Kremlin says it does not know location of captured U.S. ‘mercenaries’ -Breaking
© Reuters. Still image taken from Russian State TV footage. It said Alexander Drueke was a U.S. Citizen captured while fighting for Ukraine. The still image is from a June 17th 2022 video. RU-RTR/Handout via REUTERS Television
MOSCOW (Reuters).- The Kremlin claimed Tuesday that it didn’t know where two Americans were captured in the conflict in Ukraine but said they were mercenaries. They could face death sentences in Russian-backed separatist territories.
Alexander Drueke (39), and Andy Huynh (27) were killed in fighting close to Kharkiv this month. Russian state media then showed interviews with the two men and said they were held captive by Russian-backed forces.
Interfax reported, citing an unidentified source that these men had been in eastern Ukraine’s separatist self-proclaimed Donetsk People’s Republic.
After being captured while fighting alongside the Ukrainian army, Britons Shaun Pinner, Aiden Aslin, and Brahim Saadoun from Morocco were executed by DPR courts this month.
Dmitry Peskov, spokesperson for the Kremlin, said that Moscow couldn’t rule out that two men from Alabama were captured and would be executed if they are tried in an independent territory.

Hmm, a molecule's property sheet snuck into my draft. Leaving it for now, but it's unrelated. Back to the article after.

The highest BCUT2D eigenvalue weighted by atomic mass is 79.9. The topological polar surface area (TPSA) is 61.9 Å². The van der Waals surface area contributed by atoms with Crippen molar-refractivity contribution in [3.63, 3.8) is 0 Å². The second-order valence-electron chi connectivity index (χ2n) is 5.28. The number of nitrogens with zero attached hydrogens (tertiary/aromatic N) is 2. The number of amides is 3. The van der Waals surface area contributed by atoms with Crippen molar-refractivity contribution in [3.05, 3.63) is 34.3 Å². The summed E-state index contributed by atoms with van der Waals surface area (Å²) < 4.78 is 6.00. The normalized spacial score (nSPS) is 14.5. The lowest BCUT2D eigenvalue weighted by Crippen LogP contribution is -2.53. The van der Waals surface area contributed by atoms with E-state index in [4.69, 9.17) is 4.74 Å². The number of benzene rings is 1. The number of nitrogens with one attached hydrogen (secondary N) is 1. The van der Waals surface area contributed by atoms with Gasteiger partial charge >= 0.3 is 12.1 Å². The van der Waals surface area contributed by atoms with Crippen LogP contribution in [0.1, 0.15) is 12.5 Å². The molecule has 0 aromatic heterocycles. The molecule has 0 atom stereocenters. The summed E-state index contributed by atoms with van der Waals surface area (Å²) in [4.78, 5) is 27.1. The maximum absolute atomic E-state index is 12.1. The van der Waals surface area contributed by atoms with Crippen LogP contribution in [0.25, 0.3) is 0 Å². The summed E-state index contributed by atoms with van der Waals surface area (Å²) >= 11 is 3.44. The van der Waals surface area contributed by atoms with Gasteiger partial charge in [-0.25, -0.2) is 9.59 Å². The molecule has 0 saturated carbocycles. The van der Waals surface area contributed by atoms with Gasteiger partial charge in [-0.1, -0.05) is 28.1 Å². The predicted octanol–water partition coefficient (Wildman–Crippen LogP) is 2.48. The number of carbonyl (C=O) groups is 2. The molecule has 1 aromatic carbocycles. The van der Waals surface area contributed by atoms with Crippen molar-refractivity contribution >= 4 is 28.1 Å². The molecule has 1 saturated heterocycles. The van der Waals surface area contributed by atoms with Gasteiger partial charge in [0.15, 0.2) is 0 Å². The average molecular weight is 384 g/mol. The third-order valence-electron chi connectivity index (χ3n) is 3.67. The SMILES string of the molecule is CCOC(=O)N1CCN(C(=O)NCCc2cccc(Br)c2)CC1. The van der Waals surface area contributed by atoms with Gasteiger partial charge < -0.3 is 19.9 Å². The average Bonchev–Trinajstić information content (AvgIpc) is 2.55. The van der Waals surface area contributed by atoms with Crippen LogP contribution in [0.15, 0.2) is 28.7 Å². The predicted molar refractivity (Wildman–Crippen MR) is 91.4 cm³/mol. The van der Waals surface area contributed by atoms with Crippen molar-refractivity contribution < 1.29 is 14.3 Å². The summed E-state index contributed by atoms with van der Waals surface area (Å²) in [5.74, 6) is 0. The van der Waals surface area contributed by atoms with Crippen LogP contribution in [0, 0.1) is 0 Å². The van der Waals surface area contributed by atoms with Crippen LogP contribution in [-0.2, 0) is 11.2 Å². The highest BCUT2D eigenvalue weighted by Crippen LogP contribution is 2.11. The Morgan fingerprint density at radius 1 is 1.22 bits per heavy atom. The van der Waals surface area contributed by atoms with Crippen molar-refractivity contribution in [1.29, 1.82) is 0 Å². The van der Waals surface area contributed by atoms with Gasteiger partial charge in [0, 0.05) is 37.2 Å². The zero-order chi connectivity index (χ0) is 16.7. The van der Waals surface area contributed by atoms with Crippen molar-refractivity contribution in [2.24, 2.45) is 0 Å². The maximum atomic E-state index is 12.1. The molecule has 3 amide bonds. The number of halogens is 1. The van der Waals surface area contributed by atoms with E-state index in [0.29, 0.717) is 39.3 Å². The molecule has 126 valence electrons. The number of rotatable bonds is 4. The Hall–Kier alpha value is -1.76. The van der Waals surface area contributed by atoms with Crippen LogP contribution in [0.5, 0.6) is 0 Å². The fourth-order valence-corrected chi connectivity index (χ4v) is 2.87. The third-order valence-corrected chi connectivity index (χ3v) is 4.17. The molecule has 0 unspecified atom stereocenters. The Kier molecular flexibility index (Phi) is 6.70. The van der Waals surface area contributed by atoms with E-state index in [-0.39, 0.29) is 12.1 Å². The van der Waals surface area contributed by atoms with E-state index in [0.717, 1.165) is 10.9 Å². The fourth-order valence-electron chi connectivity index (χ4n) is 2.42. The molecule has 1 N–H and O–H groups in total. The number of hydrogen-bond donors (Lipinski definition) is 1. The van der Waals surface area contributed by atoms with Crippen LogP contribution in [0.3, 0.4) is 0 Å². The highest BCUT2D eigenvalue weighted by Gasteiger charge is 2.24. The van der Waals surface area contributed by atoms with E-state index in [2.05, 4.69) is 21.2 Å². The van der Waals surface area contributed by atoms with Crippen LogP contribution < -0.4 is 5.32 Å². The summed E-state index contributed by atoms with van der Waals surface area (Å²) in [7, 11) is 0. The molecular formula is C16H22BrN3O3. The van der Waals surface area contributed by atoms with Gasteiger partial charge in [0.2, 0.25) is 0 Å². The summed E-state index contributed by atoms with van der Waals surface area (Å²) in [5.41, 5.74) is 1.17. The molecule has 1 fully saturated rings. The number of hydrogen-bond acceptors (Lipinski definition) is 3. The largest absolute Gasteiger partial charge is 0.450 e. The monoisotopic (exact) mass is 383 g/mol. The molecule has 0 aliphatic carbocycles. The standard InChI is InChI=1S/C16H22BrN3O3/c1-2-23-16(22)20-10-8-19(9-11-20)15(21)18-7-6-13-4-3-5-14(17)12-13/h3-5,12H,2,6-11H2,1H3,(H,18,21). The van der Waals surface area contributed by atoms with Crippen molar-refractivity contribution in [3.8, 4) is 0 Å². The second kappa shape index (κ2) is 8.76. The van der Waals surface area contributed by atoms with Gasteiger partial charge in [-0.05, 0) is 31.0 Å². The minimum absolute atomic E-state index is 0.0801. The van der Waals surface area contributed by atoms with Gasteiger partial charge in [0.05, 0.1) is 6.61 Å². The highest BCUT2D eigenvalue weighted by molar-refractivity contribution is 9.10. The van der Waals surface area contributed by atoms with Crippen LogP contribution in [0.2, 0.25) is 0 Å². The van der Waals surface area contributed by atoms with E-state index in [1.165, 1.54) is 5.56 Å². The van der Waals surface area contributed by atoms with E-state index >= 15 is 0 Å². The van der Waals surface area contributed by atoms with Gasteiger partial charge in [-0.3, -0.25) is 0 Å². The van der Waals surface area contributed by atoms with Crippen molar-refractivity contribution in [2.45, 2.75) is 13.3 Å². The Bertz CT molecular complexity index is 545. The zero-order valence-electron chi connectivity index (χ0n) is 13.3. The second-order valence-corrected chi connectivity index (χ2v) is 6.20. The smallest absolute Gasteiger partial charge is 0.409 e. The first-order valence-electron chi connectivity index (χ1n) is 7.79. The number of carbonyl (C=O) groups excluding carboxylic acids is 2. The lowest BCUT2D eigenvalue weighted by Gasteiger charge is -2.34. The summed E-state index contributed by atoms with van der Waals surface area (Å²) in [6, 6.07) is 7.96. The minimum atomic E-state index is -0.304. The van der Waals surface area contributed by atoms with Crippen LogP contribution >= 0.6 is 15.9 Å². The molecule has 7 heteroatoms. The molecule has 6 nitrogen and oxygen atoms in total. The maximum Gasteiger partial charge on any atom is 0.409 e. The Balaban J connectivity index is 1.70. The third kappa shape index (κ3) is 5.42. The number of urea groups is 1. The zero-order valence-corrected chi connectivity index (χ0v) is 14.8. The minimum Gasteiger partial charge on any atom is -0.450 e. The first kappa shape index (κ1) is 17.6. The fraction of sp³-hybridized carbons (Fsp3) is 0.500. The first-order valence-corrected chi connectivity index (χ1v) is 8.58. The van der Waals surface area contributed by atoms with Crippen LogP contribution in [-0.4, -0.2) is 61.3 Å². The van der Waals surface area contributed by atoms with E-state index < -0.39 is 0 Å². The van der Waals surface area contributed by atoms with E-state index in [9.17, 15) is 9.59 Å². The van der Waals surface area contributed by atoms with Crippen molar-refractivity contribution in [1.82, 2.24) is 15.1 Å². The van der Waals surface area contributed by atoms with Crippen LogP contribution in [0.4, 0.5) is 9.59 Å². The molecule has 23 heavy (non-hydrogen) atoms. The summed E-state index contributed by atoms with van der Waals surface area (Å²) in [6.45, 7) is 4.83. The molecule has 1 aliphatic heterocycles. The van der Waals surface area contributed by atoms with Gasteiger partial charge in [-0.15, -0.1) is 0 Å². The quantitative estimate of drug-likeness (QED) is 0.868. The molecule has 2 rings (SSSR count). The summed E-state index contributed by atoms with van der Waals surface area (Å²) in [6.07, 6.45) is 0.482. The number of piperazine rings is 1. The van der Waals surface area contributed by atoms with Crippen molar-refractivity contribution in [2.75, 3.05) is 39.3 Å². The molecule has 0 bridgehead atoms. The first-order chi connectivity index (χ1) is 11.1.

Although Russia doesn’t carry out the death penalty in Russia, Donetsk People’s Republics and Luhansk People’s Republics have it in their statutes. Moscow is the only one that recognizes these republics’ independence.
“We’re talking about mercenaries, who threatened our lives as service personnel.” Not only for our personnel, but also those of the LPR and DPR.”
Peskov answered the question whether Americans might be brought to trial in DPR and condemned to death. Peskov said that they do not comment on these cases and are not allowed to influence court decisions.
Reuters couldn’t immediately confirm the Interfax report regarding the position of Americans. An Interfax spokesperson declined to comment immediately.
According to the Kremlin, the men do not have the protection of the Geneva Conventions. These conventions outline the treatment that prisoners of war must be given.
The relatives of those captured Americans claim they aren’t mercenaries, but had traveled to Ukraine in April as volunteers to repel Russian forces.
Lois Drueke was Alexander Drueke’s mother. He was a civil with military training.
Huynh was last seen talking to Drueke on June 8. They said they were on a mission, and that they would only be in touch for a couple of days. After they failed to return to their base, it was believed that they were captured.
According to family members, they discovered that the men were in Kharkiv which borders on the Donetsk area to the north.